Part of me can’t believe James Fallows fell for this woo, but another part of me can relate. I’ve been coughing up a lung for several weeks now (mornings are worst), and that’s not counting the other assorted flu horrors, which I’ve alternately tried treating and ignoring. Here’s the various over-the-counter and prescribed meds I’ve ingested, with little success.
At one point, I was so desperate for relief that I would have eaten Chinese herbal pills like Hershey’s kisses if somebody had offered them to me.
As someone who covers archaeology, climate change & energy, and ecology, this developing story fascinates me. The short post by Todd Woody barely scratches at the complex interplay of issues, so it’s worth following up if someone can get a deep dive assignment.
Another wild tale from the illegal wildlife trade, this one about a Malaysian smuggler that
offers a window on the illegal wildlife trade and our broken system to combat it. Underfunded law enforcement, government corruption, controversy-shy NGOs, and a feeble international legal framework have yielded few inroads against wildlife syndicates or kingpins like Anson Wong.
At the end of this piece, the larger issue driving the illegal wildlife black market is acknowledged:
Wildlife smugglers, like any other breed of trafficker, obey the laws of supply and demand: As long as there is a market for rare and endangered animals, someone will find out how to get them there.
Let me elaborate: as long as there are cultures that value animal bile and body parts for supposed medicinal purposes, the illegal wildlife racket will thrive. It’s not as sexy as a story of a notorious smuggler brought to justice, but it’s a story that should be explored.
Seriously, I would have been more impressed if the Guardian writer had become a Freegan for a month, or swore off jet travel for 2010. Instead, he takes the no retail therapy pledge for metrosexuals and thinks he’s helping save the world. Gimme a break. Talk to me after you donate half your wardrobe to someone in need or volunteer at a soup kitchen once a week for a year.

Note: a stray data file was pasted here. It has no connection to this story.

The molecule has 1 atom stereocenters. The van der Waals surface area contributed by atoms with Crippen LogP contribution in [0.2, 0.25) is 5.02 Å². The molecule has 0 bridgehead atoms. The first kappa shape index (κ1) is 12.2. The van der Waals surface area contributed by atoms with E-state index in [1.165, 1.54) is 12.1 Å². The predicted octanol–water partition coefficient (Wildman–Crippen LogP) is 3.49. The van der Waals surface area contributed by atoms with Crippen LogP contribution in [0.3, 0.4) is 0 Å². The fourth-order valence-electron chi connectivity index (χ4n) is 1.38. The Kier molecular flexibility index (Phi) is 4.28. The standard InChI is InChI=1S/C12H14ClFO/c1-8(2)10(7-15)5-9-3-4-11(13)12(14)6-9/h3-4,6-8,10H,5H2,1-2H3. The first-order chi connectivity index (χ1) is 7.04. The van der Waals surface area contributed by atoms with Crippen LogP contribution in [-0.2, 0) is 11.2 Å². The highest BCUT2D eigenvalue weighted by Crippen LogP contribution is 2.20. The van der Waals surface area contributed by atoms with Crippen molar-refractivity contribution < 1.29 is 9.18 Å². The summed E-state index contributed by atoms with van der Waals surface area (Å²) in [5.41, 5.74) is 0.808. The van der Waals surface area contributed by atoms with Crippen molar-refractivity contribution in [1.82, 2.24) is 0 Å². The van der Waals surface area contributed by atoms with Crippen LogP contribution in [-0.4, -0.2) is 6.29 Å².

On a less cheeky note, the new California governor seems to have his head in the right place, though anyone who knows anything about New Urbanist dwellings knows they are mostly trendy, expensive digs for the well-to-do set. That said, when I see Thomas Friedman give up his kings castle for something a little more scaled back that is at least consistent with his green gospel, we’ll know a real trend of self-sacrifice is in the making.
In environmentalism, the notion of an idealized past has long manifested itself in various ways. For example an early strain of contemporary environmentalism–known as the Back to the Land movement in the early 1970s–was propelled, in part, by a healthy dose of nature romanticism.
Ecology, too, has similarly been in thrall to a false ideal, argues Greg Breining:
Even modern ecologists and conservation biologists, though they would deny it, have internalized a sense of Eden. They don’t call it that, of course. Their Eden is a vision of the New World as it existed before the arrival of European settlers. So they restore prairie and rip out exotic species in an effort to restore nature to a pre-Columbian ideal. Modern restoration ecology becomes an effort, as Joni Mitchell sang of Woodstock, “to get ourselves back to the garden.”
So it makes sense that some British greens worried sick today over global warming would hark back to the halcyon days of…1972. No, I’m not talking about the life of Austin Powers, just the average bloke, according to George Marshall:
The early 1970s marked the first time in Britain when people’s basic needs were largely met. Yes, there were still pockets of absolute poverty, but by and large, people were housed, fed, clothed, and in work. They had weekends off, annual holidays and spare cash for entertainment and leisure. It was not a time of great plenty ““ but of ample sufficiency.
What does that mean? Thursday was meat day? School kids had ring dings with their pp & J (okay that was my typical American lunch)? The little urchins had enough quarters for pinball (yeah, me again). Cause I gotta tell ya, I’m not pining for my mother’s Oldsmobile Cutlass, though I’m sure all the leaded gasoline fumes I inhaled from the every other day trip to the gas station to fill up the tank did wonders for my growing brain.
Well, whatever your lovely life was like (if you were around then), Marshall’s point is this:
For every sector, the figures tell the same story ““ had we chosen to keep that standard of living and applied our ingenuity to making it better, fairer and more efficient, we would not now be facing catastrophic climate change.
Wait, I thought that 2010 was infinitely better, fairer, and more efficient than the early 1970s? (Then again, it seems like a week didn’t go by in the 1980s when I didn’t hear my my grandfather lament, “They don’t make things the way they used to.”)
But don’t take my word for it. Read this poignant reminisce from Shaun about those good old days. It was her post that triggered my own trip down memory lane.
What’s your fond remembrances of that quaint, contented era?